OT: Windows Vista security 'rendered useless' by researchers
geradamas at yahoo.com
Thu Aug 14 05:22:02 EDT 2008
Bob S wrote:
"The real bear here that I can see is the possibility of going to a
perfectly valid web site to do my banking let's say, and then having
content injected into my web browser unbeknownst to me that could
compromise my credentials. THAT would be pretty bad. If that is what
we are talking about, then this is far more profound than just another
newly discovered vulnerability."
This is inevitable with the rise of the person who does his/her programming and/or work "on the hoof", the Digital Nomad:
and relies on some sort of thin-client laptop and a clutch of web-based apps. Even using ROM-based apps is not secure, as to work the app has to be copied across into RAM where it is vulnerable (at least for the length of its use: enough time for someone or something to gets its paws on your password, credit card number, et al.).
What frightens me is not what happens inside my "hardened" computer, but what happens with signals sent between my browser and, say, the server of my bank. As my bank is in another country (rather than down the road) I do not have a dedicated cable/telephone link (and, come to think of it, were my bank just down the road I could just walk there) but have to send signals via the internet through a variety of servers; all or one of which could suborn my details. Then, of course, I suffer from an incurable tendency to order books through Amazon, and so on . . .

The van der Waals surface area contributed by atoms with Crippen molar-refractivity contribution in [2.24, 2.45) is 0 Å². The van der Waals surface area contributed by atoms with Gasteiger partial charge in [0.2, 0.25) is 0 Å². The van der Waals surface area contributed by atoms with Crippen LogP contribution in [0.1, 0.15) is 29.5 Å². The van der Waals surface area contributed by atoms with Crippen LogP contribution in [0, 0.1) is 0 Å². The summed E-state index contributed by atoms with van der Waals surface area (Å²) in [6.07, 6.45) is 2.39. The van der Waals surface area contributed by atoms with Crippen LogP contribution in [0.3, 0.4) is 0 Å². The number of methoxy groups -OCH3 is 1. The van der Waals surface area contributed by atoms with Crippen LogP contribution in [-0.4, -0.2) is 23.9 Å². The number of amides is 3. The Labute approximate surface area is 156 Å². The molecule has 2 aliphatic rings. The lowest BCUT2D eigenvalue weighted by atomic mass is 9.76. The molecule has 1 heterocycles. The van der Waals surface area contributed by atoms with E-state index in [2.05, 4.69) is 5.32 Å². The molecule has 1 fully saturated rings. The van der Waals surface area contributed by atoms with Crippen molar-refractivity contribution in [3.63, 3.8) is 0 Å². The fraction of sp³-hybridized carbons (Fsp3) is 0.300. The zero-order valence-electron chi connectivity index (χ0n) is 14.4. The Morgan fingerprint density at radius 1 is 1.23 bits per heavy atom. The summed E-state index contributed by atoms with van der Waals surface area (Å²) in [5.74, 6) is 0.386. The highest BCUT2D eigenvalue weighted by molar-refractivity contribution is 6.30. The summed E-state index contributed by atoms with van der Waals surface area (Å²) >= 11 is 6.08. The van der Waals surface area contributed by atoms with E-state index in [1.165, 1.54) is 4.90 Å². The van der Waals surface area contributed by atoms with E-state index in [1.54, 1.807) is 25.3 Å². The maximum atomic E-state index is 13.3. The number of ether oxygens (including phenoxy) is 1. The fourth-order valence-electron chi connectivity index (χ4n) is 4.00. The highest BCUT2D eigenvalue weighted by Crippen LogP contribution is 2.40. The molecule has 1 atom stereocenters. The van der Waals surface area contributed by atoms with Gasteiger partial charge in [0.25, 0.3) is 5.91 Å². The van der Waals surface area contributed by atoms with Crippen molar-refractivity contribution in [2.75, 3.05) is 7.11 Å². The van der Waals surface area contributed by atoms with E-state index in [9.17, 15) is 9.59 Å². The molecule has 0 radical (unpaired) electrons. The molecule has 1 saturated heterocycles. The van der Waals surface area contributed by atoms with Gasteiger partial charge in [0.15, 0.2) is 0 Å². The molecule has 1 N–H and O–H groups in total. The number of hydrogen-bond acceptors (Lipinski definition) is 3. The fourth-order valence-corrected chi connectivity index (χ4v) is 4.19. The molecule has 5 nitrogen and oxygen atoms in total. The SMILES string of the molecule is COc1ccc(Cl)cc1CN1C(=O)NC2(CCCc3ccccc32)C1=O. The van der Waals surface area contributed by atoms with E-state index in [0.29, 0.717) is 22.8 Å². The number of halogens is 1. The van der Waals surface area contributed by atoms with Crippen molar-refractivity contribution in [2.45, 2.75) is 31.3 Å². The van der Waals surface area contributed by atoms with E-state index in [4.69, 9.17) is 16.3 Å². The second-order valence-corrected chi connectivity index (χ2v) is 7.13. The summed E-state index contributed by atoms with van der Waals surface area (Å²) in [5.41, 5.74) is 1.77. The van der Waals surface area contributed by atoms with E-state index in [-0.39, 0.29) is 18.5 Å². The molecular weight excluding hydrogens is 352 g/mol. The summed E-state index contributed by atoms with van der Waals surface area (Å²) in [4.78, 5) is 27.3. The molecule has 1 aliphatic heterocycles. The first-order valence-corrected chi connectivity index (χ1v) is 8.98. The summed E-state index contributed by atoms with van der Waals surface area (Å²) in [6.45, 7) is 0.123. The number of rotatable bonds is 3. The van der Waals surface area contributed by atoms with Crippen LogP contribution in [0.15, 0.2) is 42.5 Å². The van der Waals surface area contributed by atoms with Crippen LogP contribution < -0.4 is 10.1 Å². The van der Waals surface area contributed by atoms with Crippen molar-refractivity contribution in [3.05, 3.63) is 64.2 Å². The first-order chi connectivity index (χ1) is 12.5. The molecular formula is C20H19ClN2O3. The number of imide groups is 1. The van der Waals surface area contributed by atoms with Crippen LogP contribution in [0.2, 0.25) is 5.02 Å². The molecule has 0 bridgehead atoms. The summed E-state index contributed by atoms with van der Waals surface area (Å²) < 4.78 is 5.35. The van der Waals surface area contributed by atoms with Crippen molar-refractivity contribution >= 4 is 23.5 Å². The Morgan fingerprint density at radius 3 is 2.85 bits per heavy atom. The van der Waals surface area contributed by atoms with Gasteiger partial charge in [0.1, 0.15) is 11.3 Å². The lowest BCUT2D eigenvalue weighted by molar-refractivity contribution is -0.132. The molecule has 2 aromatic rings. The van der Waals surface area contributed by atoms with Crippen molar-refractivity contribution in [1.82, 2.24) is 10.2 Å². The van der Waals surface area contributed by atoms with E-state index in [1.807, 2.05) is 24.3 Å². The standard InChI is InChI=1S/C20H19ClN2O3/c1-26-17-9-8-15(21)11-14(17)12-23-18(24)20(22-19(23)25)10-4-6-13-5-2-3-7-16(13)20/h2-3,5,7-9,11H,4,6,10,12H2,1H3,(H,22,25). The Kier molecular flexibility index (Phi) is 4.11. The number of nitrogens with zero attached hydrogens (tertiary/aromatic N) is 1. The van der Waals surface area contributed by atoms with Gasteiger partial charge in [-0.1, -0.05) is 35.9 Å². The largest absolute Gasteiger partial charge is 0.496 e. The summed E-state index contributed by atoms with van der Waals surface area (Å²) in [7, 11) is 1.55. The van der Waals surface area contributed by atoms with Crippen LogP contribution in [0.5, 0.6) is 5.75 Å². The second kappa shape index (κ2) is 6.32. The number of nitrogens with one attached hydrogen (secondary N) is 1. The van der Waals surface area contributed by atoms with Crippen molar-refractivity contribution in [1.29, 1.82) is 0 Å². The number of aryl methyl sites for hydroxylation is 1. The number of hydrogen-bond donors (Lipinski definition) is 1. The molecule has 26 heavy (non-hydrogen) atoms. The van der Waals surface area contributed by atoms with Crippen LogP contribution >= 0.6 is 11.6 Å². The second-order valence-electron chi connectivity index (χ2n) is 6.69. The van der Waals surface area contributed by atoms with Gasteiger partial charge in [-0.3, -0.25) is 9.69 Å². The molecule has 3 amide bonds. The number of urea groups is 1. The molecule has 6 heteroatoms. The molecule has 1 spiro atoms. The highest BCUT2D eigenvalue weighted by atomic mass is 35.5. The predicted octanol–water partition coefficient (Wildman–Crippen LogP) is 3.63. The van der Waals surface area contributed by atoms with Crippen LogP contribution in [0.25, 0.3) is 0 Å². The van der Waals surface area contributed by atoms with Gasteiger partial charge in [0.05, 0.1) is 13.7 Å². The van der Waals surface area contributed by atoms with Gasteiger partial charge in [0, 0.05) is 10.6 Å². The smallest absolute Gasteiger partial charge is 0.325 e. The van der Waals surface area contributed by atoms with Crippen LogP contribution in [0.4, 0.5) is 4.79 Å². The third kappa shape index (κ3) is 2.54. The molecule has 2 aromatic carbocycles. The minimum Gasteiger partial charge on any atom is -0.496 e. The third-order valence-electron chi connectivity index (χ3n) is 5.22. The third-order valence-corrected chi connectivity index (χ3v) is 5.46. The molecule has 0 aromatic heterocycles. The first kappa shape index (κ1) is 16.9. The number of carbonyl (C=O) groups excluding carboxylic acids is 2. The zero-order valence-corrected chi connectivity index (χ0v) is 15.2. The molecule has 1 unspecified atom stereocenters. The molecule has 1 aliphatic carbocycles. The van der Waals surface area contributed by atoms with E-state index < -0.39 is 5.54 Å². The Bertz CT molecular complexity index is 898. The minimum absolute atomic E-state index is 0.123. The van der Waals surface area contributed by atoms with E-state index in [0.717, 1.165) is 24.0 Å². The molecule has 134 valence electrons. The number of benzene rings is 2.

Frankly, while I don't like what I have seen of 'Vista' (a bad View, to coin an even worse pun), I don't think the problem lies there - it lies "out there", and, while it fashionable to bash Microsoft, the current situation seems like bashing an ethnic group because there are sexually communicable diseases, because that group is perceived to have a higher rate of infection than other ethnic/racial groups; it is really not relevant; what is relevant is what "anti-virus software" the individual members of the human race (regardless of ethnicity) use when they jump into bed with other members. And, like most people, my PC is extremely promiscuous . . . one can extend the simile until the point is hammered home and lots of people are extremely offended. But most of us can "do the Maths" without that.
Nearer to home, we should all reflect on the fact that in the past HyperCard stacks were used as virus and worm carriers. I wonder how long it will be before we have "diseased" Revolution stacks?
sincerely, Richmond Mathewson.
A Thorn in the flesh is better than a failed Systems Development Life Cycle.
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